There is many a slip between a policy pronouncement and its rollout on the ground. Illustrative of this maxim is the much-hyped Pradhan Mantri Ujjwala Yojana (PMUY) scheme launched in May 2016 that promised to provide free cooking gas connections to 80 million poor families. The good news is that the programme achieved this impressive target on paper this September — well ahead of its end-of-this-fiscal schedule. The bad news is that the Comptroller and Auditor General of India’s (CAG’s) report on PMUY points out major flaws in the implementation of the scheme which has already led to diversion of subsidies meant for beneficiaries and the mass diversion of LPG cylinders for commercial use and sale in the black market.
The CAG report tabled in Parliament on December 11 shows the dark side of a scheme that was meant to light up the kitchens of BPL families with clean fuel. Thus, the audit revealed that in 3.44 lakh instances Indian Oil Corporation and Hindustan Petroleum Corporation issued two to 20 refills in a single day to beneficiaries “having a single cylinder connection.” Similarly, 13.96 lakh beneficiaries consumed three to 41 refills in a month.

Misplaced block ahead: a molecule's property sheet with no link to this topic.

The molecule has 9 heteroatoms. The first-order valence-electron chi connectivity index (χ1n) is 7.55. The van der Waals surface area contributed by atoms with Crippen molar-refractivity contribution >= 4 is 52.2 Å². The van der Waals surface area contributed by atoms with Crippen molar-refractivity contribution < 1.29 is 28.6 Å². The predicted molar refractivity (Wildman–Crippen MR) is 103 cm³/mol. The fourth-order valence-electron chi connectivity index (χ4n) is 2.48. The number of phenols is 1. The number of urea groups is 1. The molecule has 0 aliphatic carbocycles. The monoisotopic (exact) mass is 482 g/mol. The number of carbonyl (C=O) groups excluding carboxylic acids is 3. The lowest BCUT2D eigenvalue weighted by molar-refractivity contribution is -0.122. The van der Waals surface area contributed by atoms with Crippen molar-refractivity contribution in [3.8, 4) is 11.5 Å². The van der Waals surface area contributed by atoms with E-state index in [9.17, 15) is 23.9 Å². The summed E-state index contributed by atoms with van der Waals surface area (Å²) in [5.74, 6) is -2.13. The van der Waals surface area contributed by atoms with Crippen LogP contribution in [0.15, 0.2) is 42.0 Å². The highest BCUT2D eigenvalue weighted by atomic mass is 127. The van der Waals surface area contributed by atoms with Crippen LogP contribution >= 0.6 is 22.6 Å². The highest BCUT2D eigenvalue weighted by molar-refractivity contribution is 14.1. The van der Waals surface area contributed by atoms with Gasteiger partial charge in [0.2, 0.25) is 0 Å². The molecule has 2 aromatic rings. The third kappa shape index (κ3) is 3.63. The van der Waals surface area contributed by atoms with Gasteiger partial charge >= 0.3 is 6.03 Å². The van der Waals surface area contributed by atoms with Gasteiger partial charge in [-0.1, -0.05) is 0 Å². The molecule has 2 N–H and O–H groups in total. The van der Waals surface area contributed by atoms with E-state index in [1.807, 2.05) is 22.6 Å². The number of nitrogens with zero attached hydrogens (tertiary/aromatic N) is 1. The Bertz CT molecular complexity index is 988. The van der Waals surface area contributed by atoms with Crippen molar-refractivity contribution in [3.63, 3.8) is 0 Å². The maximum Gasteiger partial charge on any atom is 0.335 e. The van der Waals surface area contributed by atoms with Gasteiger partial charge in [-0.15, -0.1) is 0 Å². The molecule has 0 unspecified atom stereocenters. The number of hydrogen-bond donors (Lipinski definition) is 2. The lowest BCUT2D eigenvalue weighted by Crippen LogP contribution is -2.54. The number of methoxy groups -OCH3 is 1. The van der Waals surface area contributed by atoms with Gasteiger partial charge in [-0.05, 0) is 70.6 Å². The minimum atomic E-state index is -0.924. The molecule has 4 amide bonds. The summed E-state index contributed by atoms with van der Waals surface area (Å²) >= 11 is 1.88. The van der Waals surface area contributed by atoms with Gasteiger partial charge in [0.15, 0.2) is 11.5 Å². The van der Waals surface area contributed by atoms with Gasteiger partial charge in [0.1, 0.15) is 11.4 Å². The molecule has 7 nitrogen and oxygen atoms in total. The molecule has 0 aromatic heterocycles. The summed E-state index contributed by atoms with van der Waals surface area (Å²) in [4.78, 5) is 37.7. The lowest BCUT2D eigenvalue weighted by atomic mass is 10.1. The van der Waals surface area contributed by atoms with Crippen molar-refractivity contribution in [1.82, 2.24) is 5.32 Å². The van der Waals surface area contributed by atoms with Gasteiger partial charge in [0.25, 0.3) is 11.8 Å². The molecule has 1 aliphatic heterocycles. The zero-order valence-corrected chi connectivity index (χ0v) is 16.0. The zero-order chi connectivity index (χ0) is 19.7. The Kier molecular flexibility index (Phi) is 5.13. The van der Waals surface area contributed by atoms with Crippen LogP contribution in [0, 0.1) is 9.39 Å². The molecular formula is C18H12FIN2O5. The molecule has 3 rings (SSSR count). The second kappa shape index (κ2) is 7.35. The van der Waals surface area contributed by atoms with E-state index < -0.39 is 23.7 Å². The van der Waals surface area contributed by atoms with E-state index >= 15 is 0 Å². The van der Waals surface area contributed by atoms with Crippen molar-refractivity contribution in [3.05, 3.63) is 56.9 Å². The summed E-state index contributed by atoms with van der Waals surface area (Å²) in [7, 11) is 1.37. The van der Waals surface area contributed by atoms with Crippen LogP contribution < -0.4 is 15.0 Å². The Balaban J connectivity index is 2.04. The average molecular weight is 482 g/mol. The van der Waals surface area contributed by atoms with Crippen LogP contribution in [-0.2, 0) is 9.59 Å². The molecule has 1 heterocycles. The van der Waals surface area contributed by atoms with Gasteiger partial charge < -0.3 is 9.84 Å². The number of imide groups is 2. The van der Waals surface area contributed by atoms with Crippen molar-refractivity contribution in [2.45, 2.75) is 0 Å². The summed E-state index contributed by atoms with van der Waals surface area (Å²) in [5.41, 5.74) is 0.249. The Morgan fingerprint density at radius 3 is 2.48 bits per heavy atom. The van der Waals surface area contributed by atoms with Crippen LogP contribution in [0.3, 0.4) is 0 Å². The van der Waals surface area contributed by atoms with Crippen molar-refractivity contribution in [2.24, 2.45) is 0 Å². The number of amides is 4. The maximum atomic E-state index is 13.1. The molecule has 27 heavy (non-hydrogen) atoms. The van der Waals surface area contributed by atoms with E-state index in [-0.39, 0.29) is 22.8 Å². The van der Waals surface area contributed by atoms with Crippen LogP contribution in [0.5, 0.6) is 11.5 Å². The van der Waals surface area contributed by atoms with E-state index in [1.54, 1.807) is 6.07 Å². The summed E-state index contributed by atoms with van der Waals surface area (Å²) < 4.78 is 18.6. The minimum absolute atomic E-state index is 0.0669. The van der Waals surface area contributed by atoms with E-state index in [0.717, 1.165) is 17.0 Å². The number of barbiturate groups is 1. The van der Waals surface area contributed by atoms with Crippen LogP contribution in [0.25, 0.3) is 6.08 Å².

The CAG report concluded that such high consumption by the poor was improbable and clearly points to diversion of subsidised LPG cylinders for commercial use.
As if that was not enough, a diversion of PMUY subsidies was also noticed. While the government has consistently reiterated that is has a secure Aadhaar linked system to facilitate payment of subsidies, the CAG report indicates otherwise. A test check of 164 LPG distributors by the auditors threw up several instances where subsidies meant for those enrolled under the PMUY scheme were being siphoned “thereby depriving the genuine beneficiaries of their subsidy.”
Clearly, the government needs to correct several serious lapses in an otherwise beneficial scheme before it can trumpet it as an achievement. Here’s hoping the auditors have a more creditworthy assessment of the programme in their next report.